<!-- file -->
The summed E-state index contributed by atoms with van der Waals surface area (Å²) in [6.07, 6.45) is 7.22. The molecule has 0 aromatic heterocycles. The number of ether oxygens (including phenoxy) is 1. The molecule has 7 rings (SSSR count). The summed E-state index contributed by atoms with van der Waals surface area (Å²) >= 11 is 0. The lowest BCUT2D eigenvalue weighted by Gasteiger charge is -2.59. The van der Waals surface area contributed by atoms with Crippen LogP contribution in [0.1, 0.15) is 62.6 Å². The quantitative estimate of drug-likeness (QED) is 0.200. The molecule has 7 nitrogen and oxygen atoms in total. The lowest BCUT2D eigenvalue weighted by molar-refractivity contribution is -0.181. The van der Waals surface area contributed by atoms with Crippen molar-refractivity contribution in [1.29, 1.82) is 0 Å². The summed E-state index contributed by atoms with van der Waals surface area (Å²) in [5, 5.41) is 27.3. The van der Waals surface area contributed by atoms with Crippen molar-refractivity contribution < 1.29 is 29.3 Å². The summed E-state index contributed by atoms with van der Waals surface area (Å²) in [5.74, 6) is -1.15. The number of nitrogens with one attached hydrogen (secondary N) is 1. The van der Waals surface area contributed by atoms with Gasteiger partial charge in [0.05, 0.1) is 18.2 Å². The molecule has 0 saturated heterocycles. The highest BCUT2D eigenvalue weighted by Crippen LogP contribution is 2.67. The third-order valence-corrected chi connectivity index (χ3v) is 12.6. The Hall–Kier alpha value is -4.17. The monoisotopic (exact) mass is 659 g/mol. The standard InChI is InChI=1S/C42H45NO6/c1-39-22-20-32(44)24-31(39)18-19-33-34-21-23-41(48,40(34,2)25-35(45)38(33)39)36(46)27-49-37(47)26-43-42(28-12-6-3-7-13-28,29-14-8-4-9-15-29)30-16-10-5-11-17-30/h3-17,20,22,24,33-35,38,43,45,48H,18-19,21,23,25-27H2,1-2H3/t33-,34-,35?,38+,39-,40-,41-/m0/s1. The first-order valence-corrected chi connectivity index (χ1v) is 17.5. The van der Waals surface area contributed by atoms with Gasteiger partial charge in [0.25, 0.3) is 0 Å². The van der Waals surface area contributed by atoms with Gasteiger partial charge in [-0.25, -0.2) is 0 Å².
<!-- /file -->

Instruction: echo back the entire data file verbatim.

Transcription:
The summed E-state index contributed by atoms with van der Waals surface area (Å²) in [6.07, 6.45) is 7.22. The molecule has 0 aromatic heterocycles. The number of ether oxygens (including phenoxy) is 1. The molecule has 7 rings (SSSR count). The summed E-state index contributed by atoms with van der Waals surface area (Å²) >= 11 is 0. The lowest BCUT2D eigenvalue weighted by Gasteiger charge is -2.59. The van der Waals surface area contributed by atoms with Crippen LogP contribution in [0.1, 0.15) is 62.6 Å². The quantitative estimate of drug-likeness (QED) is 0.200. The molecule has 7 nitrogen and oxygen atoms in total. The lowest BCUT2D eigenvalue weighted by molar-refractivity contribution is -0.181. The van der Waals surface area contributed by atoms with Crippen molar-refractivity contribution in [1.29, 1.82) is 0 Å². The summed E-state index contributed by atoms with van der Waals surface area (Å²) in [5, 5.41) is 27.3. The van der Waals surface area contributed by atoms with Crippen molar-refractivity contribution < 1.29 is 29.3 Å². The summed E-state index contributed by atoms with van der Waals surface area (Å²) in [5.74, 6) is -1.15. The number of nitrogens with one attached hydrogen (secondary N) is 1. The van der Waals surface area contributed by atoms with Gasteiger partial charge in [0.05, 0.1) is 18.2 Å². The molecule has 0 saturated heterocycles. The highest BCUT2D eigenvalue weighted by Crippen LogP contribution is 2.67. The third-order valence-corrected chi connectivity index (χ3v) is 12.6. The Hall–Kier alpha value is -4.17. The monoisotopic (exact) mass is 659 g/mol. The standard InChI is InChI=1S/C42H45NO6/c1-39-22-20-32(44)24-31(39)18-19-33-34-21-23-41(48,40(34,2)25-35(45)38(33)39)36(46)27-49-37(47)26-43-42(28-12-6-3-7-13-28,29-14-8-4-9-15-29)30-16-10-5-11-17-30/h3-17,20,22,24,33-35,38,43,45,48H,18-19,21,23,25-27H2,1-2H3/t33-,34-,35?,38+,39-,40-,41-/m0/s1. The first-order valence-corrected chi connectivity index (χ1v) is 17.5. The van der Waals surface area contributed by atoms with Gasteiger partial charge in [0.25, 0.3) is 0 Å². The van der Waals surface area contributed by atoms with Gasteiger partial charge in [-0.25, -0.2) is 0 Å².